The recent consumer price index data showed that inflation eased more than expected on the year ending January 2019. Data released by the ONS showed that headline inflation fell to 1.8% on the year in January. Economists polled had forecast that inflation would fall to 1.9%. In December 2018, the UK’s inflation rate scored at 2.1%.
The core inflation rate, which excludes the volatile food and energy prices registered a reading of 1.9% which matched with the consensus estimates and core inflation grew at the same pace as the month before. The drop in inflation data comes as the Bank of England, in its recent monetary policy meeting forecast signaled that inflation would fall below the 2.0% inflation target rate in January while the central bank expected inflation to fall to 1.75% the actual reading was seen to be slightly better than expected but close to the forecasts.
The decline in inflation was partly due to the overall decline in crude oil prices. Energy prices have put a lid on the inflationary pressures. Furthermore, the British pound’s exchange rate has also stabilized from the lows since the 2016 Brexit vote, partly contributing to lower inflation.
The UK still has not struck a Brexit deal with the European Union, while the deadline for the March 29thlooms ever closer. The British Prime Minister has maintained that there will not be a hard Brexit while the EU officials have kept that the deal was not up for negotiation.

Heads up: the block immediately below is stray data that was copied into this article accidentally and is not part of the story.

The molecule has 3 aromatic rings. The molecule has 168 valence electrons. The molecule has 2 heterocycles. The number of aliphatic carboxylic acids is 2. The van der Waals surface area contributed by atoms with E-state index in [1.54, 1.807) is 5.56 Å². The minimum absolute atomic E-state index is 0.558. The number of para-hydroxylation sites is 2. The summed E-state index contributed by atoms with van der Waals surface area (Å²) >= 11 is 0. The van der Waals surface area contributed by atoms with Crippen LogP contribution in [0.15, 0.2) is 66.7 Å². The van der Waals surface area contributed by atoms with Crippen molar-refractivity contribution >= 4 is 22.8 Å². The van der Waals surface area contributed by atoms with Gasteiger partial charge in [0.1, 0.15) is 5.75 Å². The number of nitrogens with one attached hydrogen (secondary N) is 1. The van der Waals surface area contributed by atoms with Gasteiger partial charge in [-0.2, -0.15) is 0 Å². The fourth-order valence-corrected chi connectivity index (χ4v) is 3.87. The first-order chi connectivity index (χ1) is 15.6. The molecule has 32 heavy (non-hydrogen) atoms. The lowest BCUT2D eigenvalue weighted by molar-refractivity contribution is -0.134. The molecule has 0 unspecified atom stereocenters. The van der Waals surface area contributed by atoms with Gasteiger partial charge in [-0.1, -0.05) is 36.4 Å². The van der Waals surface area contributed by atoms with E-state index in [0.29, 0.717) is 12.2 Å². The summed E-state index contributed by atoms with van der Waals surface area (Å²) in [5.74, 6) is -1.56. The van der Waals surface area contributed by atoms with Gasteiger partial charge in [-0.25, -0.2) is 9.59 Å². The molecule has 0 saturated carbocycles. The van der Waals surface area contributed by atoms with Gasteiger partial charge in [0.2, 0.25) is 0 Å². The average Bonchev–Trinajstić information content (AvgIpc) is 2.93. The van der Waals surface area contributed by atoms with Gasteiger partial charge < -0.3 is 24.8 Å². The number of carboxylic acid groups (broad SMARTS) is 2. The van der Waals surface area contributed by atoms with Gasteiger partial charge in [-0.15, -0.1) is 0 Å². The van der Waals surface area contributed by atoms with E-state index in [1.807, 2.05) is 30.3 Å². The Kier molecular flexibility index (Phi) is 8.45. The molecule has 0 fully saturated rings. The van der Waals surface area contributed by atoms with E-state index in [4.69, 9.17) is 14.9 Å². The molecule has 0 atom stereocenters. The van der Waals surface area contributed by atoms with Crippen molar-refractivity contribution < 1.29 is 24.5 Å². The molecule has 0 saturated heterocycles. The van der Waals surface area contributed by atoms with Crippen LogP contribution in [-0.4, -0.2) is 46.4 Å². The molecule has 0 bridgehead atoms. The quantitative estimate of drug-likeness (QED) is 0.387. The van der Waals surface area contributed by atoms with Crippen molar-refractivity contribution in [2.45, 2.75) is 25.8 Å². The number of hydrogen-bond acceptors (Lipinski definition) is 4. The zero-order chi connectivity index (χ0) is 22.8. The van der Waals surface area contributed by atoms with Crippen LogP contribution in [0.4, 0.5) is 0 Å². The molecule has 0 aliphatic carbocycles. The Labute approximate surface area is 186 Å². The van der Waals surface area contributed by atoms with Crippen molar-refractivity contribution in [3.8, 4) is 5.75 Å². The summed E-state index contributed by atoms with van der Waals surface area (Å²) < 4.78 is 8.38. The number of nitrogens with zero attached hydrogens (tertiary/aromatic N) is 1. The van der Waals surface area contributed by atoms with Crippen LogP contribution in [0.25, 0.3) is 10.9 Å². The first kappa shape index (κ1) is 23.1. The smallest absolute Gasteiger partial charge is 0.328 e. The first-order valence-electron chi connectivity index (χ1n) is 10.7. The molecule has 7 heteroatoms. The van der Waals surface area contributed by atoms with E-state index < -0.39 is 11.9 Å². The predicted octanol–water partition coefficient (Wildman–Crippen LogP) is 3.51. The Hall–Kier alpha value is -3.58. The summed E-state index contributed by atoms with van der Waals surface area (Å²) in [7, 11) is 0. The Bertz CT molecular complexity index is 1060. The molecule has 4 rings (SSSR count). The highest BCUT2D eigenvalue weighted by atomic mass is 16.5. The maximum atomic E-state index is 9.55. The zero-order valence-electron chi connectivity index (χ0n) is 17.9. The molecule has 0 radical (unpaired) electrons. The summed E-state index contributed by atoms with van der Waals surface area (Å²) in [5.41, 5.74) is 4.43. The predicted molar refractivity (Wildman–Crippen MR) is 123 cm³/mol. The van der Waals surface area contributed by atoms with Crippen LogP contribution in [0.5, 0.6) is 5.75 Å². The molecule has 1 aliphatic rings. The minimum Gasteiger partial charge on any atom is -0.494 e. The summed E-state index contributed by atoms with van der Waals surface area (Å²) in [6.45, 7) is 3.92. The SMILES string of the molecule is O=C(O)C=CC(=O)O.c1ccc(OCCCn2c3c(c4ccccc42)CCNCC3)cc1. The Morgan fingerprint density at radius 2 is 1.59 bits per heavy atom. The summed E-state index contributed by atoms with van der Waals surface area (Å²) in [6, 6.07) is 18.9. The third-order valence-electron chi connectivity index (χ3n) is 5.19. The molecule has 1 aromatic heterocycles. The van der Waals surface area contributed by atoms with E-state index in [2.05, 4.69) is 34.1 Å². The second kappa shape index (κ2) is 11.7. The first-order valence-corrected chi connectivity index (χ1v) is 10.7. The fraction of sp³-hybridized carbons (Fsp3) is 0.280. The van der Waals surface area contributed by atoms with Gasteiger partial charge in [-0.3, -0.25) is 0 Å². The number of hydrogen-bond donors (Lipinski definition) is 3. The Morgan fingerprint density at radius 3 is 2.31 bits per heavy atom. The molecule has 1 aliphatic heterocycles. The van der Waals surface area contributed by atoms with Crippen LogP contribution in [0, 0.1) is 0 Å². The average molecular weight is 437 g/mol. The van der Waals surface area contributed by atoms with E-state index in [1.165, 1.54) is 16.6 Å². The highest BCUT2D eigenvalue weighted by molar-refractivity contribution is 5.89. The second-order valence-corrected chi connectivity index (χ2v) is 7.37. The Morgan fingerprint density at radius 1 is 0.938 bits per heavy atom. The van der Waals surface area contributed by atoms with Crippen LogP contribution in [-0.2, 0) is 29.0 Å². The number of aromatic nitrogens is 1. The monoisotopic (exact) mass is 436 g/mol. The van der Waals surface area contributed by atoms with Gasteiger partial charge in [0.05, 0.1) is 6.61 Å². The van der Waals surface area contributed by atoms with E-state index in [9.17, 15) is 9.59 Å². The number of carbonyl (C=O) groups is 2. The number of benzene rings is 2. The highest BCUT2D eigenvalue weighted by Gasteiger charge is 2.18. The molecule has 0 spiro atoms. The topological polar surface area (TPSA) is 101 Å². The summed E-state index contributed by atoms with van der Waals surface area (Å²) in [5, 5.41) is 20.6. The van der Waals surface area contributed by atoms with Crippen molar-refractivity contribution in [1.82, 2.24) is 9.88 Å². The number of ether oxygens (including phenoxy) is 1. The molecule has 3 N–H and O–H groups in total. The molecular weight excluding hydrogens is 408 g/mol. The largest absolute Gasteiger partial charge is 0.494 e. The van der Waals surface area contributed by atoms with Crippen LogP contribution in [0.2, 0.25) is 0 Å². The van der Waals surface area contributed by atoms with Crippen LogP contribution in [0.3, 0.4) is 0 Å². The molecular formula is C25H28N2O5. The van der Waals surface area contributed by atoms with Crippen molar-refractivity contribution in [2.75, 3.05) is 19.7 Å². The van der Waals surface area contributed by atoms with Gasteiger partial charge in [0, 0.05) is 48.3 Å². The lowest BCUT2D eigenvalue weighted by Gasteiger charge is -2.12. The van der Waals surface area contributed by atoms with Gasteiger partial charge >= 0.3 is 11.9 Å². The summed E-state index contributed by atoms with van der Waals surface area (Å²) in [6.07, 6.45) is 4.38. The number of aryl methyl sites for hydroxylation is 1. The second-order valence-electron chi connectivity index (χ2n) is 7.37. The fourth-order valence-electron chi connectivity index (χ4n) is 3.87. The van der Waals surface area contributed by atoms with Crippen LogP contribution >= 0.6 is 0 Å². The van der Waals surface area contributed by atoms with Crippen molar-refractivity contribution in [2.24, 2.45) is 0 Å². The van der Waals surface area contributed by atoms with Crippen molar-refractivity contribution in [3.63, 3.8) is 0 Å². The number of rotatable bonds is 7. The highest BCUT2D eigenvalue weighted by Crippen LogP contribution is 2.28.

The main sticking point with both sides has been the Irish backstop arrangement. PM May presented the Brexit deal twice to the UK’s Parliament which stood no chance leading to a vote of no-confidence in her leadership. PM May managed to scrape through the no-confidence vote in her government and continues to seek a mutually agreeable Brexit deal that would be acceptable to both parties. Negotiations should continue in the coming weeks.
While the negotiations continue, the effects trigger lower business investment and bleaker economic output. The slowdown in the UK’s economy also comes amid global growth slowing and the trade tensions with the United States and China. A slowdown in China should hit almost all other major economies in the world which can a significant risk to economic growth, including the United Kingdom.